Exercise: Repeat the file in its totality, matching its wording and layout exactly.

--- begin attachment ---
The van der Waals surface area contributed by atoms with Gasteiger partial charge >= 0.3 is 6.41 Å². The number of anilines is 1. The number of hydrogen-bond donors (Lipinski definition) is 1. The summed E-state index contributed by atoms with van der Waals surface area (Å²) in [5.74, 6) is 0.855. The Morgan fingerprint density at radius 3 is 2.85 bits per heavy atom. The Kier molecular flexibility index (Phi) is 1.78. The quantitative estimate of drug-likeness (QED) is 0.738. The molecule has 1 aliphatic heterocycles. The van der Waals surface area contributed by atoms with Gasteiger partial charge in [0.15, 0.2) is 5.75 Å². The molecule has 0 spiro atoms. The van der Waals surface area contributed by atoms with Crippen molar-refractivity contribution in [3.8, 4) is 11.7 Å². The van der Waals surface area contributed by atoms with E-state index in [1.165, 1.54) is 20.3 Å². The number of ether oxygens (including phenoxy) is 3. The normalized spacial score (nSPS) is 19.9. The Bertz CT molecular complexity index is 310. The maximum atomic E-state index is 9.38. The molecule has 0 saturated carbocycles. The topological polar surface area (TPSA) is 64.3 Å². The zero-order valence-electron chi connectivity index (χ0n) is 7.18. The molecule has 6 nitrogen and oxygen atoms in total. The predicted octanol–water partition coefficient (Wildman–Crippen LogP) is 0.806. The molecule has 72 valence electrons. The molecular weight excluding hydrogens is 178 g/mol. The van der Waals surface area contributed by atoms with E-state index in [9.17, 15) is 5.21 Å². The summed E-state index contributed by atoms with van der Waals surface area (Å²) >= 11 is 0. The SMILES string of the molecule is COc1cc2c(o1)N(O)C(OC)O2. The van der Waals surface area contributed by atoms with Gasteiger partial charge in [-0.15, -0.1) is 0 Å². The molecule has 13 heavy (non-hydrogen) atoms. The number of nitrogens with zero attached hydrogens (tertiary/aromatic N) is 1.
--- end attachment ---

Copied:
The van der Waals surface area contributed by atoms with Gasteiger partial charge >= 0.3 is 6.41 Å². The number of anilines is 1. The number of hydrogen-bond donors (Lipinski definition) is 1. The summed E-state index contributed by atoms with van der Waals surface area (Å²) in [5.74, 6) is 0.855. The Morgan fingerprint density at radius 3 is 2.85 bits per heavy atom. The Kier molecular flexibility index (Phi) is 1.78. The quantitative estimate of drug-likeness (QED) is 0.738. The molecule has 1 aliphatic heterocycles. The van der Waals surface area contributed by atoms with Gasteiger partial charge in [0.15, 0.2) is 5.75 Å². The molecule has 0 spiro atoms. The van der Waals surface area contributed by atoms with Crippen molar-refractivity contribution in [3.8, 4) is 11.7 Å². The van der Waals surface area contributed by atoms with E-state index in [1.165, 1.54) is 20.3 Å². The number of ether oxygens (including phenoxy) is 3. The normalized spacial score (nSPS) is 19.9. The Bertz CT molecular complexity index is 310. The maximum atomic E-state index is 9.38. The molecule has 0 saturated carbocycles. The topological polar surface area (TPSA) is 64.3 Å². The zero-order valence-electron chi connectivity index (χ0n) is 7.18. The molecule has 6 nitrogen and oxygen atoms in total. The predicted octanol–water partition coefficient (Wildman–Crippen LogP) is 0.806. The molecule has 72 valence electrons. The molecular weight excluding hydrogens is 178 g/mol. The van der Waals surface area contributed by atoms with E-state index in [9.17, 15) is 5.21 Å². The summed E-state index contributed by atoms with van der Waals surface area (Å²) >= 11 is 0. The SMILES string of the molecule is COc1cc2c(o1)N(O)C(OC)O2. The van der Waals surface area contributed by atoms with Gasteiger partial charge in [-0.15, -0.1) is 0 Å². The molecule has 13 heavy (non-hydrogen) atoms. The number of nitrogens with zero attached hydrogens (tertiary/aromatic N) is 1.